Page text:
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Optimal Litigation Strategies with Signaling and Screening

  • Philippe Choné


  • Laurent Linnemer


This paper examines the strategic effects of case preparation in litigation. Specifically, it shows how the pretrial efforts incurred by one party may alter its adversary’s incentives to settle. We build a sequential game with one-sided asymmetric information where the informed party first decides to invest, or not, in case preparation, and the uninformed party then makes a settlement offer. Overinvestment, or bluff, always prevails in equilibrium: with positive probability, plaintiffs with weak cases take a chance on investing, and regret it in case of trial. Furthermore, due to the endogenous investment decision, the probability of trial may (locally) decrease with case strength. Overinvestment generates inefficient preparation costs, but may trigger more settlements, thereby reducing trial costs.

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Paper provided by Centre de Recherche en Economie et Statistique in its series Working Papers with number 2008-16.

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Length: 39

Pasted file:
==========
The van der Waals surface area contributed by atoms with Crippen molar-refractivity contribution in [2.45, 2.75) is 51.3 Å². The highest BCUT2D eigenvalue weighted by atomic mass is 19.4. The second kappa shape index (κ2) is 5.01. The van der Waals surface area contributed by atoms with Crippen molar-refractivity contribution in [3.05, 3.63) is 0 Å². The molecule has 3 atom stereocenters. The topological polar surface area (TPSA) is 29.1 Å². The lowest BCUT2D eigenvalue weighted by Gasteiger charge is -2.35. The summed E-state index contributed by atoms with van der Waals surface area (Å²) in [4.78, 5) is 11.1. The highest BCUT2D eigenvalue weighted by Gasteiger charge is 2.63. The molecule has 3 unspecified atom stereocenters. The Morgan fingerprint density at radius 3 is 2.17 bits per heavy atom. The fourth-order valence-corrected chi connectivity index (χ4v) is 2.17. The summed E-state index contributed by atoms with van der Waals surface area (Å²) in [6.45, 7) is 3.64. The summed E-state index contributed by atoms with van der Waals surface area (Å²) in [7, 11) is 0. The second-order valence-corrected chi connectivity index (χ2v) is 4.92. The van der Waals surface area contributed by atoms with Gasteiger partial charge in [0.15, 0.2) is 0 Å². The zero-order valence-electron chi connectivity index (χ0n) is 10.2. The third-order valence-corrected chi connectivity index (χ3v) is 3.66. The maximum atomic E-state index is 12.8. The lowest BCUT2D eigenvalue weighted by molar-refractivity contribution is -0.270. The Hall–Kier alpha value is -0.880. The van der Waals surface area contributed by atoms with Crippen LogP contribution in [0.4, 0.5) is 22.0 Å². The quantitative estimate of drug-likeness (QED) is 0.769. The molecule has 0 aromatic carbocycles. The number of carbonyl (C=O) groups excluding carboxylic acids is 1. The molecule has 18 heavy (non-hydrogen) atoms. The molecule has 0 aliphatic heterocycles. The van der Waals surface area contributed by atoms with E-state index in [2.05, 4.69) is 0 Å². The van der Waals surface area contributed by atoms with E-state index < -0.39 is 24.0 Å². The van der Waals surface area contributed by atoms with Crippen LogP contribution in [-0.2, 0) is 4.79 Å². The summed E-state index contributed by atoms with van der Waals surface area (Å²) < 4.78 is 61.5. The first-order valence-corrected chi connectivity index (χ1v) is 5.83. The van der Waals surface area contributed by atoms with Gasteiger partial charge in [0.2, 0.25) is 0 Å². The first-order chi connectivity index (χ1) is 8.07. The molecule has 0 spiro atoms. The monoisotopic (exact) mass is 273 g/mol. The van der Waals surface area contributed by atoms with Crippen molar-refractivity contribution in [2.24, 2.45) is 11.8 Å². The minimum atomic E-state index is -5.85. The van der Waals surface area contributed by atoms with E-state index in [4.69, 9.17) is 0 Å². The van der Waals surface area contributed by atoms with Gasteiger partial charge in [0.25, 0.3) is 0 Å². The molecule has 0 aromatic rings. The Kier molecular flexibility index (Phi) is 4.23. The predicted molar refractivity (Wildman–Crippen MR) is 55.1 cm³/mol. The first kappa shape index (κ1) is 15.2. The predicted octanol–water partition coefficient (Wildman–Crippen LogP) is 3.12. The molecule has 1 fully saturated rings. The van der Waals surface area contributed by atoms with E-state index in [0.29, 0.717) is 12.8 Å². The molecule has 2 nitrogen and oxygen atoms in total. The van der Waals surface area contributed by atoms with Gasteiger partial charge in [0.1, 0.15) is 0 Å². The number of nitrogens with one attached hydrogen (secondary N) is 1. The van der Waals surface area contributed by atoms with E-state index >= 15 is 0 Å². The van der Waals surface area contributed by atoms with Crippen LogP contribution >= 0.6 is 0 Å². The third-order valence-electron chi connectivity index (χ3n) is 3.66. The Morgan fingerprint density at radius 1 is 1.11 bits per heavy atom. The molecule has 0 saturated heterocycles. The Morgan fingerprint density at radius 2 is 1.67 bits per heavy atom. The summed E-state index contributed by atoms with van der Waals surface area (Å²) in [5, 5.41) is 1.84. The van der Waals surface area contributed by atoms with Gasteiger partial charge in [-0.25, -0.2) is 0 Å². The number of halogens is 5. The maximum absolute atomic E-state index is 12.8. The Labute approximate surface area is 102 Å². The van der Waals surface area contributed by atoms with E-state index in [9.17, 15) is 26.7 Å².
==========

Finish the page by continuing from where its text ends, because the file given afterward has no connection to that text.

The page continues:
Date of creation: 2008
Date of revision:
Handle: RePEc:crs:wpaper:2008-16
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  1. Andrew F. Daughety & Jennifer F. Reinganum, 1999. "Hush Money," RAND Journal of Economics, The RAND Corporation, vol. 30(4), pages 661-678, Winter.
  2. Jennifer F. Reinganum & Louise L. Wilde, 1986. "Settlement, Litigation, and the Allocation of Litigation Costs," RAND Journal of Economics, The RAND Corporation, vol. 17(4), pages 557-566, Winter.
  3. Lucian Arye Bebchuk, 1984. "Litigation and Settlement under Imperfect Information," RAND Journal of Economics, The RAND Corporation, vol. 15(3), pages 404-415, Autumn.
  4. Kaplan, David S. & Sadka, Joyce & Silva-Mendez, Jorge Luis, 2007. "Litigation and settlement : new evidence from labor courts in Mexico," Policy Research Working Paper Series 4434, The World Bank.
  5. repec:bla:restud:v:59:y:1992:i:1:p:93-108 is not listed on IDEAS
  6. Hay, Bruce L, 1995. "Effort, Information, Settlement, Trial," The Journal of Legal Studies, University of Chicago Press, vol. 24(1), pages 29-62, January.
  7. Joel L. Schrag, 1999. "Managerial Judges: An Economic Analysis of the Judicial Management of Legal Discovery," RAND Journal of Economics, The RAND Corporation, vol. 30(2), pages 305-323, Summer.
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